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Posted to Utterances

Now rare.
FORMS: 16th century suterkyn 17th century soutterkine, souterkine, soutrikin, sooterkin 18th century souterkin.
1: Sweetheart, mistress.
[ Apparently an adaption of an older Dutch or Flemish word *soetekijn (cf. Kilian: "southen, dulcis amice, glycerium") from soet, sweet. ]
1530: Songs in Anglia XII, 593 "This mynyon ys a sutterkyn; non lyke to hym but only Trym hys owne souterkyn."

2: An imaginary kind of afterbirth formerly attributed to Dutch women.
[ Perhaps from soot. There is apparently no similar term in Dutch. ]
1658: JOHN CLEVELAND: The Chronicle of a diurnall-maker "There goes a report of the Holland Women, that together with their Children, they are delivered of a Sooterkin, not unlike to a Rat, which some imagine to be the Offspring of the Stoves." 1678: SAMUEL BUTLER: Hudibras "Knaves and Fools being near of Kin, As Dutch-Boors are t'a Sooterkin." 1727: JONATHON SWIFT: To Delany "There follow'd at his lying-in For after-birth a Sooterkin." 1742: ELIZABETH MONTAGUE: Letters "I am glad there was a child, but pray was there not a little souterkin for the joy of the Ladies relations." 1748: MARY LEAFOR: Poems "but turn your back … Alcidas with a Grin Will vow you're ugly as a Sooterkin." 1860: JOHN W DRAPER: History of the intellectual development of Europe "The housewives of Holland no longer bring forth sooterkins by sitting over the lighted chauffers."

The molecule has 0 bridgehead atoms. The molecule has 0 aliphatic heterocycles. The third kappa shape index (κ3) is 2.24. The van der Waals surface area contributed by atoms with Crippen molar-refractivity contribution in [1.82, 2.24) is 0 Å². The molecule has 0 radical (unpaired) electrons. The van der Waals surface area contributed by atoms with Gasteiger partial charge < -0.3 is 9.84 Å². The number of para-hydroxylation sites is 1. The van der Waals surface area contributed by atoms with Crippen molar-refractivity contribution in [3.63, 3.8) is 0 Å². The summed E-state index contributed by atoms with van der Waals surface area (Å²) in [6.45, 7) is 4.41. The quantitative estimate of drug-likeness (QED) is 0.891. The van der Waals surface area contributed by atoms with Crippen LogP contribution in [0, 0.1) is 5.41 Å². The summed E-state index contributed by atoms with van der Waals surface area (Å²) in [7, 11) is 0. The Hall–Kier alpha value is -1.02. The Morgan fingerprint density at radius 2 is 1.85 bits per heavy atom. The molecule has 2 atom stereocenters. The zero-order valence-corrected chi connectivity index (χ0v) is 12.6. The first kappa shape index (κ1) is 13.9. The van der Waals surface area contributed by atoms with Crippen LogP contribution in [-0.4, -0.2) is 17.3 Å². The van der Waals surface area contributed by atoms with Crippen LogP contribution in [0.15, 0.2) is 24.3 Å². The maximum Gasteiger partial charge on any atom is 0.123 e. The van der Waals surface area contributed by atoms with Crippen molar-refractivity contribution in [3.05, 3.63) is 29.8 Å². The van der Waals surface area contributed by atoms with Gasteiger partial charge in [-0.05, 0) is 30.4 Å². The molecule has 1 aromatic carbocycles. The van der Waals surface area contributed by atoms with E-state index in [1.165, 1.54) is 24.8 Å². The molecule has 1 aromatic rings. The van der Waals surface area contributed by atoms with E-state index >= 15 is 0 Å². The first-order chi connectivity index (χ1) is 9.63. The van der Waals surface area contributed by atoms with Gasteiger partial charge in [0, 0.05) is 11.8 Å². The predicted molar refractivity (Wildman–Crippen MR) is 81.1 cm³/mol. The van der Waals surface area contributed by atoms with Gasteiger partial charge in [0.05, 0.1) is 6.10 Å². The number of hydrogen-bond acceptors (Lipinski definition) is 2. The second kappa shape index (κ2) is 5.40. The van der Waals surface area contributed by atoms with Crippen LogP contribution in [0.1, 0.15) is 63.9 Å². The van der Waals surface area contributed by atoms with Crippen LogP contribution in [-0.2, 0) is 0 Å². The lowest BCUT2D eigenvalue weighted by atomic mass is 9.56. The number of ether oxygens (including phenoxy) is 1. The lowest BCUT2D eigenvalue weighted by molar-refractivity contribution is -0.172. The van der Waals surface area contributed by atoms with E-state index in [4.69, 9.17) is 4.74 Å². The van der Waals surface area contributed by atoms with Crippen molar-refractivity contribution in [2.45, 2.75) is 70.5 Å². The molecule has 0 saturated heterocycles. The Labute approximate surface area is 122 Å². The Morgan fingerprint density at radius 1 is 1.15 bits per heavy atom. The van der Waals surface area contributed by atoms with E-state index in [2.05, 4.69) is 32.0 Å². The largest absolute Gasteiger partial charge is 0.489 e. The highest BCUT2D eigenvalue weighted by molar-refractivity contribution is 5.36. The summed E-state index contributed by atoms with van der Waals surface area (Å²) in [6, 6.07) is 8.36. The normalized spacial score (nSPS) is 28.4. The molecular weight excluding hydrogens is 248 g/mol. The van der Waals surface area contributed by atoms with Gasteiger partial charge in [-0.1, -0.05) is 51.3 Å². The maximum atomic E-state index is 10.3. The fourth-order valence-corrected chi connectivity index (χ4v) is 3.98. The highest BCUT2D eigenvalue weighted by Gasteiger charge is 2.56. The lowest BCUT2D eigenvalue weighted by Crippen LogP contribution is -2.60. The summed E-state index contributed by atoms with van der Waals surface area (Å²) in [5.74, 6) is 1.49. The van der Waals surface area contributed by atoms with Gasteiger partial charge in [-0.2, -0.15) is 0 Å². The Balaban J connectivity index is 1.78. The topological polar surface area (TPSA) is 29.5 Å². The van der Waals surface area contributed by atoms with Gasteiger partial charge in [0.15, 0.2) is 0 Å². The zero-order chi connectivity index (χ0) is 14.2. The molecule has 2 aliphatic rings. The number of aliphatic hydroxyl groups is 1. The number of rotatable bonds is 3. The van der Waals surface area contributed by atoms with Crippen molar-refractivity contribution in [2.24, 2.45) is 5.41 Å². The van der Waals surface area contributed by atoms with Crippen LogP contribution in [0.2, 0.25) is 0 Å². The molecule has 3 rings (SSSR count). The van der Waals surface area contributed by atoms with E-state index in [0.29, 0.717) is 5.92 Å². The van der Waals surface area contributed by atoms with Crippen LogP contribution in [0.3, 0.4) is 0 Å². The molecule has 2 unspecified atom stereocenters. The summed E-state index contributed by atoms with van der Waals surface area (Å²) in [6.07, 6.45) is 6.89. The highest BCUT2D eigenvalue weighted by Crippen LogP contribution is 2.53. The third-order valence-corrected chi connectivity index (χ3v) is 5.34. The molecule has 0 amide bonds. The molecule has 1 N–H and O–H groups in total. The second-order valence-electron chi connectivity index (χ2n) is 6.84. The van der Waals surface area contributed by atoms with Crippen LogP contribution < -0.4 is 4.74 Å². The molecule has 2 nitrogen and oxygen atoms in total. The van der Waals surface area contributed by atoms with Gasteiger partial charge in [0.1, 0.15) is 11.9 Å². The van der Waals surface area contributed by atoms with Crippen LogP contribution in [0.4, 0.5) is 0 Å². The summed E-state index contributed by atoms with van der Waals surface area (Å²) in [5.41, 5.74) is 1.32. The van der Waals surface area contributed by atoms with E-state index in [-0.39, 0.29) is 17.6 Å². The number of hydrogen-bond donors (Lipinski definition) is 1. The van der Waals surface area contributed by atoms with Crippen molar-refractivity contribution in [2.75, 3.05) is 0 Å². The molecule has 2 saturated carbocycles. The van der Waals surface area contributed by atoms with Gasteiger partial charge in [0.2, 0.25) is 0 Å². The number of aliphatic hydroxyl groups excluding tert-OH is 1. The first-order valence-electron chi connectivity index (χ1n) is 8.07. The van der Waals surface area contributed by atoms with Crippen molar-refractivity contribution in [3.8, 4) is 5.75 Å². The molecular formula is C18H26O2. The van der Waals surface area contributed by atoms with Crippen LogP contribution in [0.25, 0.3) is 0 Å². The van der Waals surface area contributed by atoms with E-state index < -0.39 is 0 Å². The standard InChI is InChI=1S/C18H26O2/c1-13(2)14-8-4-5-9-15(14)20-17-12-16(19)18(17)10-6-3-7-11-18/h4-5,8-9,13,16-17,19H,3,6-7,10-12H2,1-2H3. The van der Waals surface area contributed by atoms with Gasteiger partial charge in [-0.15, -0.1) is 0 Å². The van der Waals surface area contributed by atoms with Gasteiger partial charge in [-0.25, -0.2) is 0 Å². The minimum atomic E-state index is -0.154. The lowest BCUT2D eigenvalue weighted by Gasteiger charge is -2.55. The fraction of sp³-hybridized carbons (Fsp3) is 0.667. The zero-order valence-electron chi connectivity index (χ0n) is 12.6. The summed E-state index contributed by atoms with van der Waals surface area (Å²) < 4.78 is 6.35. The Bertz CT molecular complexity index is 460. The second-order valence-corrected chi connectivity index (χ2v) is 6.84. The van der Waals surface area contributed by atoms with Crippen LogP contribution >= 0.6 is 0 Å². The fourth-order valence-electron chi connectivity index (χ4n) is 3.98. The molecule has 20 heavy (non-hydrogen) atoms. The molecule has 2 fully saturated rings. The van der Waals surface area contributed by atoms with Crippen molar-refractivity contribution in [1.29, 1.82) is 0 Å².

Chiefly applied to persons in allusive senses: a Dutchman.
1680: THOMAS BETTERTON: The Revenge "Good morning, my little Sooterkin; how is't, my prettie Life?" 1696: MAIDMENT: Scottish Panquils " For if the Devil assumed thy corpes And travelled through the Holland Dorps, Thou would terrify the Souterkins." 1704: THOMAS BROWN: "While I was getting Money … my Wife made it fly like Suterkins at home." 1719: THOMAS D'URFEY: Pills to Purge Melacholy "Ye Jacobites as sharp as Pins, Ye Mounsieurs and ye Sooterkins, I'll teach ye all the Dance." 1746: BRITISH MAGAZINE: "Smiling between Anger and Pleasure upon the snivelling Sooterkin." 1795: THE SPORTING MAGAZINE: "The highwayman pushed poor Sooterkin (= chimney-sweep) out of the way." 1801: BLACKWOOD'S EDINBURGH MAGAZINE: "Here is the sugar beside, which the hands of the sooterkin negro Reared."

Applied to literary compositions, etc: of a supplementary or imperfect character.
1668: T ST SERFE: Tartungo's Wiles "Besides the Author's true birth (= his play), the Audience will not be satified without a Soutterkine." 1728: ALEXANDER POPE: The Dunciad "Fruits of dull Heat, and Sooterkins of Wit." 1777: R W COX, in C F HARDY: Beneuden Letters "You can show you are a clever fellow, while I must have my cherubims suffocated, and sooterkins put in the cradle." 1817: JANE WELSH CARLYLE: Early Letters "After the considerable flourishing, he ventured to produce this child of the Doctor's brain - and truly it seemed a very Sooterkin." 1866: THOMAS CARLYLE: Reminiscenses "It was by her address and invention that I got my sooterkin of a 'study' improved out of its worst blotches."